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George Clinton (Photo by William Thoren)

Funk Master George Clinton On the Ultimate Drugs

George Clinton doesn’t merely play funk — he lives it.

The Rock and Roll Hall of Famer earned his rightful seat in the pantheon of funk deities alongside James Brown and Sly Stone with a five-decade career as the mastermind behind Parliament-Funkadelic. Widely sampled and critically revered, Clinton’s rise from Motown staff songwriter to leading figure was not without its fair share of indulgences.

While Clinton’s substances of choice for many years rivaled Hunter S. Thompson’s in variety, the 76-year-old has found cannabis is what he  now turns to, for inspiration and as medicine.

“I’m getting an education on this shit,” Clinton says from his home in Tallahassee, Fla. “We still don’t know everything marijuana can do, but I have no doubt that they wouldn’t have kept it away from us this long if it wasn’t important.”

Clinton, a keynote speaker at the 2017 New West Summit in Oakland from Oct. 15 to 17, says that far from being surprised that cannabis is now being legalized in states across the U.S., he thought it should’ve happened long ago.

“Shit, I thought we had it licked in ’69 and ’70,” he says. “I guess I just took it for granted that it would be legal a long time ago. I didn’t think it would take this long.”

While Clinton doesn’t dabble with much of the new technology the current cannabis boom has ushered in — “I’m old-school,” he says — he subscribes to the concept of marijuana as medicine, especially given the frightening realities surrounding current legal prescription medications.

“We’ve got to fight legal drugs now,” he says. “Man, we’ve been waiting so long that legal drugs are now the ones that are fucked up. Prescription drugs are being sold on the street and the black market. I mean, damn! People are having a lot of problems getting off of the shit that they’ll sell you now.”

“When I grew up, we had to deal with Bayer aspirin, Tylenol, and Bufferin on TV,” he adds. “Now we’ve got to see ads for medicine that will bring demons to you, kill you — all the warnings they put on that stuff will scare the hell out of you unless you’re looking for something to get fucked up on, like they do on the street.”

Parliament and Funkadelic are bands that consist of the same group of musicians, but which played slightly different types of music (and which were signed to different record labels). And the origins of Parliament go back to 1950s doo-wop. But for someone whose first album with Parliament, Osmium, was released in 1970, Clinton is remarkably in tune with the music of today. He’s worked with rapper Kendrick Lamar, producer and musician Flying Lotus, and bassist Thundercat.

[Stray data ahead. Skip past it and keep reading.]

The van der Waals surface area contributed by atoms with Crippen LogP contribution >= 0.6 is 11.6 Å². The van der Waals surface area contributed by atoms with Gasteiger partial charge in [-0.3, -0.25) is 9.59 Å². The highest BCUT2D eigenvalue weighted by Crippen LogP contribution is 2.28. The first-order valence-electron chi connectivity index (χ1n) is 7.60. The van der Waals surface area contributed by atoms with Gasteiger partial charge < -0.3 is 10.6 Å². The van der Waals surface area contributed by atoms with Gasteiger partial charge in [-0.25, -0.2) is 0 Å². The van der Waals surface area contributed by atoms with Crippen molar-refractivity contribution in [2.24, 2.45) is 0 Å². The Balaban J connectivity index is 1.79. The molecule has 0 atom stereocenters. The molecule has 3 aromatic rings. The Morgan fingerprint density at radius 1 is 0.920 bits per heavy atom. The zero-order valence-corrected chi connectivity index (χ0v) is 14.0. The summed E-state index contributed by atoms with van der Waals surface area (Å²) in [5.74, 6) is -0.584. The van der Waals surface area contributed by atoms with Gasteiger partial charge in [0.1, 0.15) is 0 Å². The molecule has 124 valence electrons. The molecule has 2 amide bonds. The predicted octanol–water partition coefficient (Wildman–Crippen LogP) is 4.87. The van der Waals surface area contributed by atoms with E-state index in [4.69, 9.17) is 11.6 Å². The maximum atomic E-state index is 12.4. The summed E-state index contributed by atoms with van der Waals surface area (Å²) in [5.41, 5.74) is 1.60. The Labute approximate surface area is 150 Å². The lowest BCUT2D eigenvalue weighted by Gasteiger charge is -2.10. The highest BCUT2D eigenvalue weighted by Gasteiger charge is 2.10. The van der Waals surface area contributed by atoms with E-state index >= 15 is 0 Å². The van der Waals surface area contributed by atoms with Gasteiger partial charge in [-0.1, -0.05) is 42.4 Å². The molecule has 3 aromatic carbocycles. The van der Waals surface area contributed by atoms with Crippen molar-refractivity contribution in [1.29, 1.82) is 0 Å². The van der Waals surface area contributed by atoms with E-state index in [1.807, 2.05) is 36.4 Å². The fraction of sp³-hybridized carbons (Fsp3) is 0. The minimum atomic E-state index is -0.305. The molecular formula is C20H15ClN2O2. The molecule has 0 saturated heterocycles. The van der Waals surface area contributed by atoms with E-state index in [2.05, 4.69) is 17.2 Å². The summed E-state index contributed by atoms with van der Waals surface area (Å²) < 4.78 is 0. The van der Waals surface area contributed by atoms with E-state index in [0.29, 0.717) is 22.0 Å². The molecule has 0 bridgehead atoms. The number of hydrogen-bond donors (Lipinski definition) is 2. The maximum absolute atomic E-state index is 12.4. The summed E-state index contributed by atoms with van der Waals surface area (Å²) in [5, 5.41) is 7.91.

Clinton says he doesn’t have to seek out these artists, because the power of funk brings them to him.

“They’re pretty much P-Funk bands. They’re the grandchildren of Funkadelic,” he says. “[Childish] Gambino and them — when they did their album — they came out and said they sampled ‘Maggot Brain.’ With Kendrick Lamar, he came to Tallahassee to explain what they were up to. With Flying Lotus, I knew as soon as I heard the record. It was like, ‘All right, you know what the fuck you’re talking about.’ Ice Cube? Same thing. He got a band that sounds like we sounded in 1980. I stay in touch with all the people that stay in touch with the funk.”

Pushing the connection further, Flying Lotus’ Brainfeeder label will put out Clinton’s new album with Parliament, a record focused on the fight for affordable medicine that’s titled Medicaid Fraud Dog.

It’s an issue Clinton takes very seriously.

“The album is basically about how we need to get free medicine,” he explains. “They need to make that mandatory. They’re using health now the same way they do your protection in the streets with police and the army. They sell it to you. They sell you your health. Medicine should be free.”

One thing that no one needs to worry about is the energy at a George Clinton and Parliament-Funkadelic live show.

Following the 2014 release of Clinton’s memoir, Brothas Be, Yo Like George, Ain’t That Funkin’ Kinda Hard On You, the artist says he’s seen a renewed interest in his concerts. While in town for New West Summit, Clinton and his musical family will perform two shows at San Francisco’s Independent, and fans should be ready to dance.

“Music is the ultimate drug,” he says. “We still know how to get people up, get them turnt so they get to that place that we like to have them. The point is to get them crunk, turnt, fucked up, and partying. If you get them to that state of mind, then you’ve succeeded.”

Having recently weathered Hurricane Irma at his Florida home, Clinton acknowledges that natural and political forces have combined to make 2017 one heavy year. Fortunately, he knows just what the doctor would order when things are looking bleak.

“Now is when the funk is most needed. You can tell when people stop smiling, when they won’t make eye contact or go all quiet,” he says. “When you feel that tension, you need funk! There ain’t no other language. You’ve got to be the loudest person in the world. Get a groove, because we’re going to party, and the tension will be broken.”

 

New West Summit
Thursday, Oct. 13 through Sunday, Oct. 15 at Marriott City Center, Oakland.
$499; newwestsummit.com.



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